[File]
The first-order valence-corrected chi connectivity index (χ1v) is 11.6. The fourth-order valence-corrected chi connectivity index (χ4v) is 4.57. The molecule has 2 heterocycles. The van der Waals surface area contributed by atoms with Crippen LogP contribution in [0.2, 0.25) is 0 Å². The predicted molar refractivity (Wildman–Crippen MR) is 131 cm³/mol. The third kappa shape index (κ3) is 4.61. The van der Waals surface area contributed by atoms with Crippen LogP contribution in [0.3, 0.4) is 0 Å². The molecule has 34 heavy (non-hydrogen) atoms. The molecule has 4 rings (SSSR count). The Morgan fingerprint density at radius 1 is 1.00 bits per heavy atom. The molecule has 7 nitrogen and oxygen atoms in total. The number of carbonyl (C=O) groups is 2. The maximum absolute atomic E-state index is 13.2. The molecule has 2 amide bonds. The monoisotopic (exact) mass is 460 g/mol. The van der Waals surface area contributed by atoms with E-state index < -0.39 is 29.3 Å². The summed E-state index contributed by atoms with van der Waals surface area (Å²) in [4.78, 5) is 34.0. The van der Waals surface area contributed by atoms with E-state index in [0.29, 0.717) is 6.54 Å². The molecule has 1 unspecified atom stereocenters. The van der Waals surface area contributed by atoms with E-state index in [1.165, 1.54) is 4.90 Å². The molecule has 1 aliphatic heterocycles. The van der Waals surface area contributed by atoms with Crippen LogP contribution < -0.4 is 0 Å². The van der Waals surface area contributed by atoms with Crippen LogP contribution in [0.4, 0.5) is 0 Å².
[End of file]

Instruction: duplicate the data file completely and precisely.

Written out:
The first-order valence-corrected chi connectivity index (χ1v) is 11.6. The fourth-order valence-corrected chi connectivity index (χ4v) is 4.57. The molecule has 2 heterocycles. The van der Waals surface area contributed by atoms with Crippen LogP contribution in [0.2, 0.25) is 0 Å². The predicted molar refractivity (Wildman–Crippen MR) is 131 cm³/mol. The third kappa shape index (κ3) is 4.61. The van der Waals surface area contributed by atoms with Crippen LogP contribution in [0.3, 0.4) is 0 Å². The molecule has 34 heavy (non-hydrogen) atoms. The molecule has 4 rings (SSSR count). The Morgan fingerprint density at radius 1 is 1.00 bits per heavy atom. The molecule has 7 nitrogen and oxygen atoms in total. The number of carbonyl (C=O) groups is 2. The maximum absolute atomic E-state index is 13.2. The molecule has 2 amide bonds. The monoisotopic (exact) mass is 460 g/mol. The van der Waals surface area contributed by atoms with E-state index < -0.39 is 29.3 Å². The summed E-state index contributed by atoms with van der Waals surface area (Å²) in [4.78, 5) is 34.0. The van der Waals surface area contributed by atoms with E-state index in [0.29, 0.717) is 6.54 Å². The molecule has 1 unspecified atom stereocenters. The van der Waals surface area contributed by atoms with E-state index in [1.165, 1.54) is 4.90 Å². The molecule has 1 aliphatic heterocycles. The van der Waals surface area contributed by atoms with Crippen LogP contribution < -0.4 is 0 Å². The van der Waals surface area contributed by atoms with Crippen LogP contribution in [0.4, 0.5) is 0 Å².